5 FOR 2015: 5 Female Thru-Hikers Blogs to Follow in 2015

Did you grow up reading the Lord of the Rings, fantasizing over the long descriptions of rolling hills and dark forests and plants on gray, windswept hillsides? Did you imagine yourself traipsing across open moors without a path, sleeping under strange hillocks every night and stepping into a morning that stretches out in every direction? Did you read (or see) Wild? Are you tired of the world-as-we-know-it? Do you want true stories?

Thru-hikers are people who cut themselves off from the world-as-we-know-it to traipse across the open country for months at a time, looking for something that we can’t find anywhere else. If you imagine college grads with full beards, you’re only partly right: plenty of thru-hikers are no-nonsense women with muddy legs and sunburnt skin and sharp wit. Hikers don’t always start out of economic privilege; many work seasonally, scraping by on odd jobs in the off-season so that they can walk come summer. Hikers come from everywhere but they disappear onto the same trails, forming a tough, eclectic, tight community. Here are five female thru-hikers to follow in 2015, five indomitable women on five of America’s greatest trails this summer who tell their stories beautifully and honestly. Being a woman in the wilderness can be exhausting, terrifying, and right, they suggest. And once you’ve started, it’s hard to stop.



1. Carrot Quin


This summer, Carrot Quinn will be hiking the CDT (Continental Divide Trail), which cuts 3,100 miles across the middle of the United States, crossing New Mexico, Colorado, Wyoming, Idaho, and Montana. And fortunately for us, she plans to update her blog every single day. Her sprawling descriptions of epiphytes and mountainsides and loving and losing crawl under your skin and refuse to leave. You’ll stay up late thinking wishing that you could see through the roof to the stars and in the morning, until you wake up hungry for a sugary pastry from a bakery in the middle of the wilderness. Her book about her 2013 PCT thru-hike, Thru-Hiking Will Break Your Heart, has just been released. It’ll break your heart.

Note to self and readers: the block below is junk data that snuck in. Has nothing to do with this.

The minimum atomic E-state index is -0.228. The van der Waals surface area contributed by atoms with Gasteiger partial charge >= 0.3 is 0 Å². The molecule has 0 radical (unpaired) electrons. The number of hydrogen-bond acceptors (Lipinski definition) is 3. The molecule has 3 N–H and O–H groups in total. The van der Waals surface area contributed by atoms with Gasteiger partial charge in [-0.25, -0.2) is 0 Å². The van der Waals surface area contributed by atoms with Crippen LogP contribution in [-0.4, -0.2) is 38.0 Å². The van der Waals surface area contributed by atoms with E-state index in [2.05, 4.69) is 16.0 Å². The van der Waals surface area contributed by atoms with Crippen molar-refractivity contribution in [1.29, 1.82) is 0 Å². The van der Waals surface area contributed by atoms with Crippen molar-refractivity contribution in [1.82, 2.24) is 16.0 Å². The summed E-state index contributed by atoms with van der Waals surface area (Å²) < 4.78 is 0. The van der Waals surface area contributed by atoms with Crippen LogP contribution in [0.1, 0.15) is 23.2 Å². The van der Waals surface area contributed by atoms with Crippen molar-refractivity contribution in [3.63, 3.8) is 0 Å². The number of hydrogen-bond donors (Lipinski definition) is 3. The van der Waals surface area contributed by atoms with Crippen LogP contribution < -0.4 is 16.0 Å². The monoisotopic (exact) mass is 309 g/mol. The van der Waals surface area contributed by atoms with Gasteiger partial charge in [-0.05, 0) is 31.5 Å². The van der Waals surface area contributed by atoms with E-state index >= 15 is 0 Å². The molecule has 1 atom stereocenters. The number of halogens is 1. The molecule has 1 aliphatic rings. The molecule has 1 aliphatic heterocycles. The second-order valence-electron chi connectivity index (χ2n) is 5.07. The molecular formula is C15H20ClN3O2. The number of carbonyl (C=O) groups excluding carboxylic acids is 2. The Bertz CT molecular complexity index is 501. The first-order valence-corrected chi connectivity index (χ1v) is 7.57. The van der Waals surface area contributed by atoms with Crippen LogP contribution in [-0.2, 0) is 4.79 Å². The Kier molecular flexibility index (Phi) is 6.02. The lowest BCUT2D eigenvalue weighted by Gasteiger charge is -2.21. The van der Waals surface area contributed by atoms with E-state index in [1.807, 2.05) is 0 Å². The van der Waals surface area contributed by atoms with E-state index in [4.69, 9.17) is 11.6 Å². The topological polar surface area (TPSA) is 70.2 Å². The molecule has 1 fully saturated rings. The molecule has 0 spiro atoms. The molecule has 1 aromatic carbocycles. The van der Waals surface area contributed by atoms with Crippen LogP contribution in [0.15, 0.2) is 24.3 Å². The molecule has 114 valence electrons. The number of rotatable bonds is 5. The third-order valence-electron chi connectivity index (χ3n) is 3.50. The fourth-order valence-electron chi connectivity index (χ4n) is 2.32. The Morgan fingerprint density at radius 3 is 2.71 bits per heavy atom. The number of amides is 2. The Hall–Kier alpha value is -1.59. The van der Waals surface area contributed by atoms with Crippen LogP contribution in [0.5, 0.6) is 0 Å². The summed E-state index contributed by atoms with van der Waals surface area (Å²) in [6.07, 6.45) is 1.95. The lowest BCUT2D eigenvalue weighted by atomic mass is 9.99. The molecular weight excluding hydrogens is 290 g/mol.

Credit:  Molly Katzman

2. Tick Tock aka Molly Katzman (icoulddriveforever)


Tick Tock describes the cold mud of the AT (Appalachian Trail), the pissing rain, the lukewarm coffee -- and she makes you want it. As she hikes north across fourteen east coast states, you’ll discover that you crave a different sort of normal. Read her blog for the swamps and rivers, muds and rain, but also for the people, the kind of hikers who share their potato chips or sit with you at a greasy spoon. Somehow, they make it all worth it. Also, Tick Tock sometimes makes playlists.

Credit: Helen (ihavewalkedhere)

Credit: Helen (ihavewalkedhere)

3. Helen (ihavewalkedhere)

To round out the Triple Crown (the three greatest hiking trails in the US), follow Helen’s PCT (Pacific Crest Trail) blog as she hikes from the Mexican border to Canada, through California, Oregon, and Washington. Helen’s writing is simple and full. She shares pictures of the west coast’s snow-slick mountains and writes about the desert’s grit, the long water-carries, and the allure of eucalyptus. She writes of the people she meets, saying that they’re all looking for something out there in the deserts and the mountains.


Credit: Notachance

Credit: Notachance

4. Notachance (asthetrailturns)

Notachance takes no shit. Notachance has thru-hiked the PCT three times and just completed a thru-hike of the Te Ararora, a long distance trail in New Zealand. She filled that story with love and loss and sweeping Tolkien-esque landscapes. Notachance’s blog is called “Dirtbag Drama” and there’s plenty of swearing and joking and boozing, but mostly there’s just plain honesty. Right now, she’s on the lesser- known Grand Enchantment Trail, 800 miles across the canyons and rivers and wilds of Arizona and New Mexico. Don’t be fooled by her conversational tone; her language is both sharp and beautiful.

Credit: Katherine Cook

Credit: Katherine Cook

5. Katherine Cook (hayduketrail)

Katherine is hiking the Hayduke Trail across the rocky, mythic Colorado plateau. It cross six national parks and two states (Arizona and Utah). It cuts through washes and red rocks that look like muscle tissue, sand and canyons that seem sculpted. Her pictures are just as surreal as the lifestyle she describes. She reads on the trail, sings to herself, and writes about the warm and the cold as if it’s magical.

Curated by // Abby Rampone
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